09/09/2011 20:05 BST | Updated 08/11/2011 05:12 GMT

Getting Away From Sex

So I guess in my first blog I'd better say 'hello' and introduce myself a little bit.

I'm Ashley Hames and some of you may know me as the guy who presented the Sin Cities shows on Bravo. Sin Cities was a raunchy, gonzo-style documentary series about sex and pornography where I would travel around the world interviewing porn stars and investigating (and sometimes taking part in) odd sexual fetishes.

In fact, I'd say that Sin Cities is pretty much the ONLY thing I'm known for, even though I last recorded a show more than five years ago!

I'm not sure whether this is a good or a bad thing - it seems no matter what I do in my working life I will always be remembered simply as the bloke who had his scrotum nailed to a plank of wood.

Which is fair enough really, it was a very special moment. My Mum was especially proud.

But seriously, I'd thought it was a finished chapter, and that with Bravo TV no longer broadcasting I would now be able to re-define myself perhaps as a writer, maybe as a late night radio host.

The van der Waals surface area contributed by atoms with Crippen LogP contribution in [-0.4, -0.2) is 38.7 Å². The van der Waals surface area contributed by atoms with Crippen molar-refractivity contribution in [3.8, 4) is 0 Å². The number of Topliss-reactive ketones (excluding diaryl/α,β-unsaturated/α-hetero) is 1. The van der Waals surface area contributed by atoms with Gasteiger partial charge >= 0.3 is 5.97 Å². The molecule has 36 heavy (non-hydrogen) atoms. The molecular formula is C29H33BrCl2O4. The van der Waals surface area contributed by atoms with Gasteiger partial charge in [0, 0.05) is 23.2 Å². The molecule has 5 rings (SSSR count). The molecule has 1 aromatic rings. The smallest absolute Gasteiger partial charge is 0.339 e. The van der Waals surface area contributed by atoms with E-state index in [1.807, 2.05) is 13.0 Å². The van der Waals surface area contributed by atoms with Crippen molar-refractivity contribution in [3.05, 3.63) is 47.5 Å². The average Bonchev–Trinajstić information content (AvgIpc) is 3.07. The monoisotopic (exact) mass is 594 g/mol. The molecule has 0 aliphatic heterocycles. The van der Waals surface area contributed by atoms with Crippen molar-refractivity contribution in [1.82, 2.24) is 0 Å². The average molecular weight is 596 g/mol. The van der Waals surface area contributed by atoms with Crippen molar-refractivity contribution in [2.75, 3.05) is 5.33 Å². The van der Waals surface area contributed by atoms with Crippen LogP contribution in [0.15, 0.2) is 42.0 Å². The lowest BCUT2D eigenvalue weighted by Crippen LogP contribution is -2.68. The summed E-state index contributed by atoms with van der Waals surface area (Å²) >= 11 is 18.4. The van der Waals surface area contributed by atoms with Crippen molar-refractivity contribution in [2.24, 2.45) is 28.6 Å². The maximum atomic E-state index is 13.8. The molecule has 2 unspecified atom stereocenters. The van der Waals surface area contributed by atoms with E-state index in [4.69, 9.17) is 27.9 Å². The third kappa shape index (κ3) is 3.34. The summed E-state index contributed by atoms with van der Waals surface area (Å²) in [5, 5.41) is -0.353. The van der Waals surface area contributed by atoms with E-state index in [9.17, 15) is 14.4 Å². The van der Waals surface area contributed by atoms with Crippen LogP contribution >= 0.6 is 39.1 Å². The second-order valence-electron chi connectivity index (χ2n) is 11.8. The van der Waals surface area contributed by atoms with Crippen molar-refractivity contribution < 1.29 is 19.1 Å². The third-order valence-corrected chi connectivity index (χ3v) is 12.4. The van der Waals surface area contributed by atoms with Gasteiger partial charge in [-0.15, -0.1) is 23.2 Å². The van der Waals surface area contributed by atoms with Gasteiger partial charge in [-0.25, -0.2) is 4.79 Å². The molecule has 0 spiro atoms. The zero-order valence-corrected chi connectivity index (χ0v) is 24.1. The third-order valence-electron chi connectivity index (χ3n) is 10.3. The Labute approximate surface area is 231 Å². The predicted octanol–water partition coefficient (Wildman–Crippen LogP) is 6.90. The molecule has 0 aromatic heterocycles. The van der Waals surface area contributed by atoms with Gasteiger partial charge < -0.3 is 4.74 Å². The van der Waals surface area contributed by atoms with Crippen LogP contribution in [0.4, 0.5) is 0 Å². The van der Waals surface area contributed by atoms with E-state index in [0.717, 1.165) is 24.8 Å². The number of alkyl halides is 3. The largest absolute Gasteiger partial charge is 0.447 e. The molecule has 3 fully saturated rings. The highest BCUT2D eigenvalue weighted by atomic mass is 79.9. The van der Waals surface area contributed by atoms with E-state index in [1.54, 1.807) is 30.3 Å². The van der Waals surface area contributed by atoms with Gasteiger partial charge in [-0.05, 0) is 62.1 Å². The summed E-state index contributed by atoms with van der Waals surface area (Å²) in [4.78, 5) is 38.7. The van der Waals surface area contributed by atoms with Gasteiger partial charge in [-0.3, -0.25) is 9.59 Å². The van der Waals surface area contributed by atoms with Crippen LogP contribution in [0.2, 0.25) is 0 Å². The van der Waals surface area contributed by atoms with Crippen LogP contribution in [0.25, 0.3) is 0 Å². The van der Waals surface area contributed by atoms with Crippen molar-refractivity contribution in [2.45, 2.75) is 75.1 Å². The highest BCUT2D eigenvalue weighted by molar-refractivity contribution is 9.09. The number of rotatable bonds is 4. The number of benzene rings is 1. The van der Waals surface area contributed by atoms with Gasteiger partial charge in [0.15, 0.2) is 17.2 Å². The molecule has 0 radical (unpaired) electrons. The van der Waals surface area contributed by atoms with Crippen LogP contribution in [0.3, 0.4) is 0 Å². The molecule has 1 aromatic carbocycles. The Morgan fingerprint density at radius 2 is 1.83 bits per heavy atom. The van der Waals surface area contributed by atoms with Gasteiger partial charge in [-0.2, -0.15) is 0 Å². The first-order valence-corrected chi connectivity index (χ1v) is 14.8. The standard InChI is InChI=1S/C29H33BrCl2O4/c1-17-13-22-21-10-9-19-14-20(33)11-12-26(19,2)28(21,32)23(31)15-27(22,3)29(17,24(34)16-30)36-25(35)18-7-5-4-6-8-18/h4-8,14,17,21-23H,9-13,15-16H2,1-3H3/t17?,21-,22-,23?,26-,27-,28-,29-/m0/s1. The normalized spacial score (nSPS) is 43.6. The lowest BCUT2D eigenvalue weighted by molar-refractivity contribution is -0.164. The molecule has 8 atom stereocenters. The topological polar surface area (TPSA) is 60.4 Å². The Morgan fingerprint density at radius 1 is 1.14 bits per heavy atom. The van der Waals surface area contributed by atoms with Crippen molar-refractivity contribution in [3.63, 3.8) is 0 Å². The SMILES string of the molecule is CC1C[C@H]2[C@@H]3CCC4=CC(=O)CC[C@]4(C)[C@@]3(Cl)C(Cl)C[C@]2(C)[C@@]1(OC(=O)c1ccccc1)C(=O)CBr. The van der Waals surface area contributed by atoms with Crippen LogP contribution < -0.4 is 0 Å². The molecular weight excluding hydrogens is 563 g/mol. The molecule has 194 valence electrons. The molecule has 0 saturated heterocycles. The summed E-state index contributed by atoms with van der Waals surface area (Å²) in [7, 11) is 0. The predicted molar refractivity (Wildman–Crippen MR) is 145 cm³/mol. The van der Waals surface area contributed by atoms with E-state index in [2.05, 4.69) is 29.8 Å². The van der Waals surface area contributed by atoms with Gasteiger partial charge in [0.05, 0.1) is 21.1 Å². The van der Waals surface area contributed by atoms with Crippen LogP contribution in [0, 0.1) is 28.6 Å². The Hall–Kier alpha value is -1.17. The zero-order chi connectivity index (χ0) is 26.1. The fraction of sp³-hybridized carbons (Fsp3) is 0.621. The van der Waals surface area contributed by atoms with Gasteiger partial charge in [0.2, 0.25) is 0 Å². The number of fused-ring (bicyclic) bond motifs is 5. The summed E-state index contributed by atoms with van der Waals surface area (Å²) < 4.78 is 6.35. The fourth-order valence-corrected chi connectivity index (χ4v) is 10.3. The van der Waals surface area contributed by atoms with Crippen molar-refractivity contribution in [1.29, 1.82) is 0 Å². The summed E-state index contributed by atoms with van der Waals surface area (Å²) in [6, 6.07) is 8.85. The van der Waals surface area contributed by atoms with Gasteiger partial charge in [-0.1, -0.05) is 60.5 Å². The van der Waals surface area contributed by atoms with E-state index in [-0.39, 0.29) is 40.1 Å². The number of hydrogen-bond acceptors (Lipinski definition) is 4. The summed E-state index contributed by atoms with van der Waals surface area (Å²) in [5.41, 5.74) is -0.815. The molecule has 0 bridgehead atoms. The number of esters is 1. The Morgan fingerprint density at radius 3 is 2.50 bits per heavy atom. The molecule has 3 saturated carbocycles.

But then, just as I felt I was on the verge of putting my somewhat sleazy past behind me, I get the news that another broadcaster on Sky has bought the series and is now re-running it every single weekend.


I'm not ashamed of hosting a filth-laden sex show like Sin Cities - far from it. But Christ, part of me feels like bloody Al Pacino in The Godfather: 'Just when I thought I was out, they pull me back in!'

I might sound like I'm just mucking about here, but having felt like I had 'done' sex, I had recently moved on to complete a non-fiction book about the recent death of my father, Seven Days to Say I Love You.

As the title might suggest, this is a really sad, poignant story, told from the heart.

It's about terminal illness and pent-up emotions.

It deals with grief and complicated family relationships.

It's dignified.

It has great significance to me.

But how can I possibly hope to be taken seriously when any potential publisher could turn on their TV and see me trussed up in a gynaecological chair having candle wax dripped onto my nipples by a rubber-clad transsexual dominatrix?

That's not what Booker Prize-winning authors do. Well it might be, but it's not usually televised.

It's bizarre: I feel like I'm becoming one of the characters I used to interview - an outsider, someone on the margins, misunderstood, a freak. I really don't mind that - I'm hip with being considered a weirdo, but what I don't like is to be boxed up and defined as a single entity.

It's nothing new to say that human beings are complicated and multi-faceted; that's what makes us special. I may now consider myself something of a writer but I'm the first to admit that at the end of the day, I also love a good wank. Now, there's nothing wrong with that is there?